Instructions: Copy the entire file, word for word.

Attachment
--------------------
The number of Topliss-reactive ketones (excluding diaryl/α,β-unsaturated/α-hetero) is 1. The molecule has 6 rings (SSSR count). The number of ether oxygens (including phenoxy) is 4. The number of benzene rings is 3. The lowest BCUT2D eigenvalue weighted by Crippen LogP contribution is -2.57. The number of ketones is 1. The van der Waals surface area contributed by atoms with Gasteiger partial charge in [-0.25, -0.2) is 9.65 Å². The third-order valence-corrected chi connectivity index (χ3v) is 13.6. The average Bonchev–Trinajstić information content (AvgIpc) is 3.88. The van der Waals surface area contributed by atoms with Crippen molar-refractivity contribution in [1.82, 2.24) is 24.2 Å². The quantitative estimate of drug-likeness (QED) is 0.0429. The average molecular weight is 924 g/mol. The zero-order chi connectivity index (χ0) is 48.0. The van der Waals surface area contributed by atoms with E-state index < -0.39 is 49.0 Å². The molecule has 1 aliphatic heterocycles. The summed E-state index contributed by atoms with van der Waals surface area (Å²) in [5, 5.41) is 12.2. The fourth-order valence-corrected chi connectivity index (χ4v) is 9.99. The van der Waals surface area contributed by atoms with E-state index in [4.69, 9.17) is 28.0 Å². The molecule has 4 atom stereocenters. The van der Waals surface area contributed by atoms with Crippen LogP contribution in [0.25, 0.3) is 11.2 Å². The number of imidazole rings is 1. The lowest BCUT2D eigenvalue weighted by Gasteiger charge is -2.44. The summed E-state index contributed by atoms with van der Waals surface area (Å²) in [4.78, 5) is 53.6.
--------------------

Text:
The number of Topliss-reactive ketones (excluding diaryl/α,β-unsaturated/α-hetero) is 1. The molecule has 6 rings (SSSR count). The number of ether oxygens (including phenoxy) is 4. The number of benzene rings is 3. The lowest BCUT2D eigenvalue weighted by Crippen LogP contribution is -2.57. The number of ketones is 1. The van der Waals surface area contributed by atoms with Gasteiger partial charge in [-0.25, -0.2) is 9.65 Å². The third-order valence-corrected chi connectivity index (χ3v) is 13.6. The average Bonchev–Trinajstić information content (AvgIpc) is 3.88. The van der Waals surface area contributed by atoms with Crippen molar-refractivity contribution in [1.82, 2.24) is 24.2 Å². The quantitative estimate of drug-likeness (QED) is 0.0429. The average molecular weight is 924 g/mol. The zero-order chi connectivity index (χ0) is 48.0. The van der Waals surface area contributed by atoms with E-state index < -0.39 is 49.0 Å². The molecule has 1 aliphatic heterocycles. The summed E-state index contributed by atoms with van der Waals surface area (Å²) in [5, 5.41) is 12.2. The fourth-order valence-corrected chi connectivity index (χ4v) is 9.99. The van der Waals surface area contributed by atoms with E-state index in [4.69, 9.17) is 28.0 Å². The molecule has 4 atom stereocenters. The van der Waals surface area contributed by atoms with Crippen LogP contribution in [0.25, 0.3) is 11.2 Å². The number of imidazole rings is 1. The lowest BCUT2D eigenvalue weighted by Gasteiger charge is -2.44. The summed E-state index contributed by atoms with van der Waals surface area (Å²) in [4.78, 5) is 53.6.